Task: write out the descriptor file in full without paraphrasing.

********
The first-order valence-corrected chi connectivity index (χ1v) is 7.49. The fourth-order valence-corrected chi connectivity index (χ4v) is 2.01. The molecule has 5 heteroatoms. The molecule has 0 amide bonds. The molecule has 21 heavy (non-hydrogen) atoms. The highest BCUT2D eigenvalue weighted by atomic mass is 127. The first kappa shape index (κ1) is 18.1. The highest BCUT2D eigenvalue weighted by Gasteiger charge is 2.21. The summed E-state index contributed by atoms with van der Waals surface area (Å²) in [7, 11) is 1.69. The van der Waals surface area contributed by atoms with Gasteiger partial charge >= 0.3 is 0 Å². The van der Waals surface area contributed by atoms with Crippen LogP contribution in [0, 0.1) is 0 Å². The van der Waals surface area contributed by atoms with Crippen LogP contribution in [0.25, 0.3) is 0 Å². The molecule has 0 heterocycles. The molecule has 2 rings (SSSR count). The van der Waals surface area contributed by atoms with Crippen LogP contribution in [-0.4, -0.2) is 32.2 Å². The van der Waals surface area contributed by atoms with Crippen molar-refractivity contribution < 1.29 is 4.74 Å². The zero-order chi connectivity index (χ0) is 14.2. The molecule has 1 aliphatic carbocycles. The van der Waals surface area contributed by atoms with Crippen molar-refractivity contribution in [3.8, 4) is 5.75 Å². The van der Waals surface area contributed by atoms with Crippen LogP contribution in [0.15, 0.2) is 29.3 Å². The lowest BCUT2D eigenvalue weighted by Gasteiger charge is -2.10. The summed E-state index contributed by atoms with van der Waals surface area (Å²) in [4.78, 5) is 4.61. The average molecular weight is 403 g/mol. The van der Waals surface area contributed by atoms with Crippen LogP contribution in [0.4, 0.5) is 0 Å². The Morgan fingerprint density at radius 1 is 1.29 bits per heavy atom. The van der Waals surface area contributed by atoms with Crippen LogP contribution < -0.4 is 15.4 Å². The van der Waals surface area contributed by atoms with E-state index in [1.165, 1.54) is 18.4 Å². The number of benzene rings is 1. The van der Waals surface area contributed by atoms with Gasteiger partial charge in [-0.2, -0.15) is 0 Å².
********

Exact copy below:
The first-order valence-corrected chi connectivity index (χ1v) is 7.49. The fourth-order valence-corrected chi connectivity index (χ4v) is 2.01. The molecule has 5 heteroatoms. The molecule has 0 amide bonds. The molecule has 21 heavy (non-hydrogen) atoms. The highest BCUT2D eigenvalue weighted by atomic mass is 127. The first kappa shape index (κ1) is 18.1. The highest BCUT2D eigenvalue weighted by Gasteiger charge is 2.21. The summed E-state index contributed by atoms with van der Waals surface area (Å²) in [7, 11) is 1.69. The van der Waals surface area contributed by atoms with Gasteiger partial charge >= 0.3 is 0 Å². The van der Waals surface area contributed by atoms with Crippen LogP contribution in [0, 0.1) is 0 Å². The van der Waals surface area contributed by atoms with Crippen LogP contribution in [0.25, 0.3) is 0 Å². The molecule has 0 heterocycles. The molecule has 2 rings (SSSR count). The van der Waals surface area contributed by atoms with Crippen LogP contribution in [-0.4, -0.2) is 32.2 Å². The van der Waals surface area contributed by atoms with Crippen molar-refractivity contribution < 1.29 is 4.74 Å². The zero-order chi connectivity index (χ0) is 14.2. The molecule has 1 aliphatic carbocycles. The van der Waals surface area contributed by atoms with Crippen molar-refractivity contribution in [3.8, 4) is 5.75 Å². The van der Waals surface area contributed by atoms with Crippen LogP contribution in [0.15, 0.2) is 29.3 Å². The lowest BCUT2D eigenvalue weighted by Gasteiger charge is -2.10. The summed E-state index contributed by atoms with van der Waals surface area (Å²) in [4.78, 5) is 4.61. The average molecular weight is 403 g/mol. The van der Waals surface area contributed by atoms with Crippen LogP contribution in [0.4, 0.5) is 0 Å². The Morgan fingerprint density at radius 1 is 1.29 bits per heavy atom. The van der Waals surface area contributed by atoms with Crippen LogP contribution < -0.4 is 15.4 Å². The van der Waals surface area contributed by atoms with E-state index in [1.165, 1.54) is 18.4 Å². The number of benzene rings is 1. The van der Waals surface area contributed by atoms with Gasteiger partial charge in [-0.2, -0.15) is 0 Å².